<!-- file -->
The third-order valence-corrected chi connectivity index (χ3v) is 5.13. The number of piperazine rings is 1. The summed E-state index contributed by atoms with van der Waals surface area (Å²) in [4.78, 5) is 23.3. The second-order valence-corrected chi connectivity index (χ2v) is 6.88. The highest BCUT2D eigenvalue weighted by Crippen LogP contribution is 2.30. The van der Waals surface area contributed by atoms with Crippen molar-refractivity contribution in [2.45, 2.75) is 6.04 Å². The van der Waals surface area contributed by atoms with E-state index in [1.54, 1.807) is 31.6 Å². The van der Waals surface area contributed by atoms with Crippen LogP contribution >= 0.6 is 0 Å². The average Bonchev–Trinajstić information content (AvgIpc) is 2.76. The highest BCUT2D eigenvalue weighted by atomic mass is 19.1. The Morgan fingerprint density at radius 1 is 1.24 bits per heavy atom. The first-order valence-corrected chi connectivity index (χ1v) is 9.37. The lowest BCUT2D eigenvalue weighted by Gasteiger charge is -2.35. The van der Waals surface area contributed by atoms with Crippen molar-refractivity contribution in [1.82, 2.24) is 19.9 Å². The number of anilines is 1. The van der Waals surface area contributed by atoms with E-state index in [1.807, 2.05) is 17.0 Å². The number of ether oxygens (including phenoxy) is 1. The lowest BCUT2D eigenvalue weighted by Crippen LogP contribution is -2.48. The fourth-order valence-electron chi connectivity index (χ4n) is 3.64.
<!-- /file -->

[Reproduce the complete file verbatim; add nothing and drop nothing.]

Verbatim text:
The third-order valence-corrected chi connectivity index (χ3v) is 5.13. The number of piperazine rings is 1. The summed E-state index contributed by atoms with van der Waals surface area (Å²) in [4.78, 5) is 23.3. The second-order valence-corrected chi connectivity index (χ2v) is 6.88. The highest BCUT2D eigenvalue weighted by Crippen LogP contribution is 2.30. The van der Waals surface area contributed by atoms with Crippen molar-refractivity contribution in [2.45, 2.75) is 6.04 Å². The van der Waals surface area contributed by atoms with E-state index in [1.54, 1.807) is 31.6 Å². The van der Waals surface area contributed by atoms with Crippen LogP contribution >= 0.6 is 0 Å². The average Bonchev–Trinajstić information content (AvgIpc) is 2.76. The highest BCUT2D eigenvalue weighted by atomic mass is 19.1. The Morgan fingerprint density at radius 1 is 1.24 bits per heavy atom. The first-order valence-corrected chi connectivity index (χ1v) is 9.37. The lowest BCUT2D eigenvalue weighted by Gasteiger charge is -2.35. The van der Waals surface area contributed by atoms with Crippen molar-refractivity contribution in [1.82, 2.24) is 19.9 Å². The number of anilines is 1. The van der Waals surface area contributed by atoms with E-state index in [1.807, 2.05) is 17.0 Å². The number of ether oxygens (including phenoxy) is 1. The lowest BCUT2D eigenvalue weighted by Crippen LogP contribution is -2.48. The fourth-order valence-electron chi connectivity index (χ4n) is 3.64.